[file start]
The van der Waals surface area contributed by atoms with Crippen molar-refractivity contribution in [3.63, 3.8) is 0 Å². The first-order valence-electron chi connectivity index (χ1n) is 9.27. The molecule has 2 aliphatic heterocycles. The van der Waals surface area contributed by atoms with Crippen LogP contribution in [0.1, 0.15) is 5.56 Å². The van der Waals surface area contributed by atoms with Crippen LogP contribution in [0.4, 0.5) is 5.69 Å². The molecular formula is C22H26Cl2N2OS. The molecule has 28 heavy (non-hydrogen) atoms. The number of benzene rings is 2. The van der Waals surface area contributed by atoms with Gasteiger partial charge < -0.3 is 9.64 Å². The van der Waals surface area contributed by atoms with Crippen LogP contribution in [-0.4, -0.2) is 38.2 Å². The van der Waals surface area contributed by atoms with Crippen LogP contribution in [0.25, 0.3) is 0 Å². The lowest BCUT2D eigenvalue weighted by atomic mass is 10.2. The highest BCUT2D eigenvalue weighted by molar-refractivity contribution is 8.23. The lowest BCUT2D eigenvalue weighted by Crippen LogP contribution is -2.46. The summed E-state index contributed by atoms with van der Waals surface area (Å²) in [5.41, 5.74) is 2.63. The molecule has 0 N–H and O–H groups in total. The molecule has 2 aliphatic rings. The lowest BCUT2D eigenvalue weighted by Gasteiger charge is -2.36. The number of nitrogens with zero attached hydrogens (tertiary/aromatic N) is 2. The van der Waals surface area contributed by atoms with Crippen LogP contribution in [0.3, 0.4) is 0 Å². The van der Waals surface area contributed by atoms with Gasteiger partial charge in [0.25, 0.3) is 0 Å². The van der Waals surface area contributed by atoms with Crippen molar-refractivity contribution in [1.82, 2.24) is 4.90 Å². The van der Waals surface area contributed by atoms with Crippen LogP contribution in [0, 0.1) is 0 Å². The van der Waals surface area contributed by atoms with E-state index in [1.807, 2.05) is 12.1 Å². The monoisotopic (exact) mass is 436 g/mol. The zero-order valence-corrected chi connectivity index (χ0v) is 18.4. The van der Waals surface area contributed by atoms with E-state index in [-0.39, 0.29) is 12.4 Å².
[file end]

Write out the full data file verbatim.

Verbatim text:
The van der Waals surface area contributed by atoms with Crippen molar-refractivity contribution in [3.63, 3.8) is 0 Å². The first-order valence-electron chi connectivity index (χ1n) is 9.27. The molecule has 2 aliphatic heterocycles. The van der Waals surface area contributed by atoms with Crippen LogP contribution in [0.1, 0.15) is 5.56 Å². The van der Waals surface area contributed by atoms with Crippen LogP contribution in [0.4, 0.5) is 5.69 Å². The molecular formula is C22H26Cl2N2OS. The molecule has 28 heavy (non-hydrogen) atoms. The number of benzene rings is 2. The van der Waals surface area contributed by atoms with Gasteiger partial charge < -0.3 is 9.64 Å². The van der Waals surface area contributed by atoms with Crippen LogP contribution in [-0.4, -0.2) is 38.2 Å². The van der Waals surface area contributed by atoms with Crippen LogP contribution in [0.25, 0.3) is 0 Å². The lowest BCUT2D eigenvalue weighted by atomic mass is 10.2. The highest BCUT2D eigenvalue weighted by molar-refractivity contribution is 8.23. The lowest BCUT2D eigenvalue weighted by Crippen LogP contribution is -2.46. The summed E-state index contributed by atoms with van der Waals surface area (Å²) in [5.41, 5.74) is 2.63. The molecule has 0 N–H and O–H groups in total. The molecule has 2 aliphatic rings. The lowest BCUT2D eigenvalue weighted by Gasteiger charge is -2.36. The number of nitrogens with zero attached hydrogens (tertiary/aromatic N) is 2. The van der Waals surface area contributed by atoms with Crippen LogP contribution in [0.3, 0.4) is 0 Å². The van der Waals surface area contributed by atoms with Gasteiger partial charge in [0.25, 0.3) is 0 Å². The van der Waals surface area contributed by atoms with Crippen molar-refractivity contribution in [1.82, 2.24) is 4.90 Å². The van der Waals surface area contributed by atoms with Crippen LogP contribution in [0, 0.1) is 0 Å². The van der Waals surface area contributed by atoms with E-state index in [1.807, 2.05) is 12.1 Å². The monoisotopic (exact) mass is 436 g/mol. The zero-order valence-corrected chi connectivity index (χ0v) is 18.4. The van der Waals surface area contributed by atoms with E-state index in [-0.39, 0.29) is 12.4 Å².